IC 1805 - Heart Nebula

Show astrometry data

IC 1805, an emission nebula approximately 7,500 light years from Earth in the constellation Cassiopeia, is named the Heart Nebula due to its heart shaped appearance.  The open star cluster Melotte 15 lies in the middle of the heart. The nebula is part of a large star forming complex in the Perseus arm of the Milky Way galaxy. The bright knot at the lower right (which some might liken to a male body part) is separately classified as NGC 896, and was the first part of IC 1805 to be discovered.

Comprising mostly glowing hydrogen, this nebula would appear red if imaged in LRGB. We have imaged it using narrowband filters, mapping Sulfur 2, Hydrogen Alpha and Oxygen 3 to R, G and B respectively to reveal great detail in the Hubble palette. 76 individual exposures totalling more than 25 hours were shot from the dark skies of West Virginia. Image processed using PixInsight and Photoshop.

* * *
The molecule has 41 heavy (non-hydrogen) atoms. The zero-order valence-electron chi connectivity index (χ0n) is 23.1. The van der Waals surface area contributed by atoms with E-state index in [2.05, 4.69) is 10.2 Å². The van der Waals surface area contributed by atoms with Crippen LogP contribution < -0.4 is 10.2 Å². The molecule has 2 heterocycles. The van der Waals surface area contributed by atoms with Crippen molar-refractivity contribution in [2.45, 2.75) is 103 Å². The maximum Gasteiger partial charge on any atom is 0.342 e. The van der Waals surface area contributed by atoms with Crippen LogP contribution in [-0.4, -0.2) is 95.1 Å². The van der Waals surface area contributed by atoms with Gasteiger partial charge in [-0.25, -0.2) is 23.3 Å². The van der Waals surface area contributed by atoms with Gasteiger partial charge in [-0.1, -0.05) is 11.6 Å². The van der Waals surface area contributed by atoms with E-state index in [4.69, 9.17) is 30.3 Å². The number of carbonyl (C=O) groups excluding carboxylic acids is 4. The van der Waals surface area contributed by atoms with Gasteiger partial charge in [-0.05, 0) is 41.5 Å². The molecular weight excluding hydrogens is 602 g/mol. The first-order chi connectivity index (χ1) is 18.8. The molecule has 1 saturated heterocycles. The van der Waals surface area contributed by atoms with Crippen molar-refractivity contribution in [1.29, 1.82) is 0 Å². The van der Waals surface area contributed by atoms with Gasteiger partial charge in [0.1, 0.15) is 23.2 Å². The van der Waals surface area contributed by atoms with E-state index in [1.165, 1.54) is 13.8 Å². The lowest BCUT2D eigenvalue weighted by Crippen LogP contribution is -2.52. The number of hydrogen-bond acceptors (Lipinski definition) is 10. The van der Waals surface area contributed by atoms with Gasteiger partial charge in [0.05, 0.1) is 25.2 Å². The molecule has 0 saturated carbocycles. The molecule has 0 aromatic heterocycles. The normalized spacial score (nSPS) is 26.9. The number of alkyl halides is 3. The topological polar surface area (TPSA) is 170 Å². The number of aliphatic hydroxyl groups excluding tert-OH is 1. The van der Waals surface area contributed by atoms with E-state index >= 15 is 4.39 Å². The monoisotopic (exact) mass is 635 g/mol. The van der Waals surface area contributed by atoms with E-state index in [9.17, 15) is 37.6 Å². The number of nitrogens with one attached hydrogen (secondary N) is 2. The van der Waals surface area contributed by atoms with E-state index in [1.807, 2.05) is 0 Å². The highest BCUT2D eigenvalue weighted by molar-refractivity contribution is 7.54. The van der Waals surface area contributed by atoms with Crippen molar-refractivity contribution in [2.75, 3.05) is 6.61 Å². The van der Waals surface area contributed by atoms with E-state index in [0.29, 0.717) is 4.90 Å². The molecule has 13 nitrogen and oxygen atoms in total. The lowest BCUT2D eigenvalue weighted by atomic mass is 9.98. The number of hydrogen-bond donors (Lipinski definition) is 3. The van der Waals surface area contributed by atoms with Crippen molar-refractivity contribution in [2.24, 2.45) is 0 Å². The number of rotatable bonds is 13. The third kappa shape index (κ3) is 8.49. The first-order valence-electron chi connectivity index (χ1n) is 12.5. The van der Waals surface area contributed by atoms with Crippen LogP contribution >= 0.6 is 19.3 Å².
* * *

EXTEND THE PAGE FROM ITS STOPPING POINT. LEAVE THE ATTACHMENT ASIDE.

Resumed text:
Data collected in West Virginia using our jointly owned Astrophysics AP 305 f/3.8 scope, in collaboration with:

John Kasianowicz, Mike Selby, Stefan Schmidt and Andy Chatman

Image processing: Andy Chatman


Object details

Nebula in Cassiopeia

Right Ascension: 02h 33m 22s

Declination: +61° 26′ 36″

Magnitude: 6.5

Moon Age Average: 9.37 days

Moon Phase Average: 45.76 %

Imaging Setup


West Virginia, USA

Sep 20, 2017, Sep 21, 2017, Sep 24, 2017, Sep 27, 2017, Sep 29, 2017, Oct 1, 2017, Oct 2, 2017, Oct 3, 2017, Oct 4, 2017, Nov 23, 2017 and Nov 24, 2017
Astrophysics AP 305
Focal Length:
1159 mm
Astrophysics 1600GTO
FLI ML 09000
Image Scale:
2.14 arcseconds/pixel
Imaging Software:

Maxim DL 6

Processing Software:

Adobe Photoshop

PixInsight 1.8

Exposure Detail

Filter Filter Brand Bin Qty Exposure
Ha Astrodon 1x 18 1200
OIII Astrodon 1x 21 1200
S2 Astrodon 1x 37 1200

Total Exposure Time

25 hours, 20 minutes

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